- Legal Technology, Content and Solutions
- Legal software should work together
The successful practice of law requires strong communication. That’s not breaking news, of course. Contracts, lawsuits, and all other types of legal documents are built using carefully chosen and properly ordered words. There is also the crucial importance of verbal communication between lawyers and clients, and within the firm or legal department itself.
In the past few decades, more and more of that communication has shifted from phone calls and face-to-face meetings to online platforms. Legal documents of all kinds have been converted from paper to pixels. In other words, legal communications are becoming data. And that has provided some real advantages. Digitization can allow lawyers and law firm staffers to quickly share information—both between themselves and with clients—without requiring in-person or telephone interaction.
But, too often, online communication breaks down. We all have had the experience of an email whose tone is misunderstood. (Irony and humor often are lost in translation, so to speak.) Extend that example to any point within the legal realm where communication can falter.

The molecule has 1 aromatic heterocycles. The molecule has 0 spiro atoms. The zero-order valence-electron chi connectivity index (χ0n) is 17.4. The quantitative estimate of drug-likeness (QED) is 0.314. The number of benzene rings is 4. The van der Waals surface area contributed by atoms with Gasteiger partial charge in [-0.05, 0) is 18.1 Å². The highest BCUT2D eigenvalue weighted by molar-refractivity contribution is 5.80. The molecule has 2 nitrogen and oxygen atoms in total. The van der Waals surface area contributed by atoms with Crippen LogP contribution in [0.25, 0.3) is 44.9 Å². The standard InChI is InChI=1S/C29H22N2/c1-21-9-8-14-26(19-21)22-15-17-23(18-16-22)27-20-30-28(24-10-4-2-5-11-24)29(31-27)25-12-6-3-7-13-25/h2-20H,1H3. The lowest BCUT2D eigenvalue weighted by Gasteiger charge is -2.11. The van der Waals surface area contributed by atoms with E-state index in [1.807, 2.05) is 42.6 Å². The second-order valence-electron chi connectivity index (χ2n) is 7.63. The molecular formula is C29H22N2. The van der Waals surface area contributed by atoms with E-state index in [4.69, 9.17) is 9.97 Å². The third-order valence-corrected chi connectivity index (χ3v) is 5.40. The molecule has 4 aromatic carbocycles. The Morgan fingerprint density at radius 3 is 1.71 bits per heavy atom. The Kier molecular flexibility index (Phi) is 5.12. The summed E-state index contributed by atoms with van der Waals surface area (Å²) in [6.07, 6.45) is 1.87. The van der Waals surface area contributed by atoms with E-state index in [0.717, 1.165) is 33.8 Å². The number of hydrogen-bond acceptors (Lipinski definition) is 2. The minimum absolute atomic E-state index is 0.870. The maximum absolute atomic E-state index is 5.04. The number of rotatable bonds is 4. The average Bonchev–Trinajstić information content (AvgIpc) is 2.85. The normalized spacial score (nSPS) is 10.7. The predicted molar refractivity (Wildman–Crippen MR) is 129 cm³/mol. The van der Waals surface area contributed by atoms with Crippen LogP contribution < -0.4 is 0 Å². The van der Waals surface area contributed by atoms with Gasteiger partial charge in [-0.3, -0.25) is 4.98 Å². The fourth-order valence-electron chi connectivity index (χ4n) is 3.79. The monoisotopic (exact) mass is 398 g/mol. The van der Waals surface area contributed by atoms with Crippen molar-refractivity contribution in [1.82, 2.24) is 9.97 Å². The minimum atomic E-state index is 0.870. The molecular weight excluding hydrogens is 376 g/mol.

Those types of breakdowns prevent people from sharing information or even understanding what is being “said.” For instance, language barriers can create awkward social moments that sink an international deal, or decades of miscommunication and resentment can result in a costly divorce proceeding.
The tech industry has generated numerous software platforms designed to make digital business communications and collaboration more efficient. And legal practitioners have benefited; these point solutions have remarkable capabilities. But they’re called “point solutions” because they typically address just one aspect of legal practice—e-discovery, say, or analytics.
In the vast majority of cases, these platforms don’t communicate with each other. And that means lawyers often find themselves switching from one piece of software to another in order to complete their work. Sometimes it can seem as though the information superhighway is always under construction, and that “drivers” are constantly confronting bottlenecks, wrong turns, slowdowns, and frustration.
You have undoubtedly experienced this problem yourself. You know that communication breakdowns like these reduce your productivity. Meanwhile, law firms and legal departments like yours are under constant pressure from clients to be more responsive and transparent—while also keeping costs down and delivering high-quality work. That expectation requires legal organizations to operate as efficiently as possible.
What the practice of law needs more than ever is integration, the ability to communicate—and indeed work—across different platforms.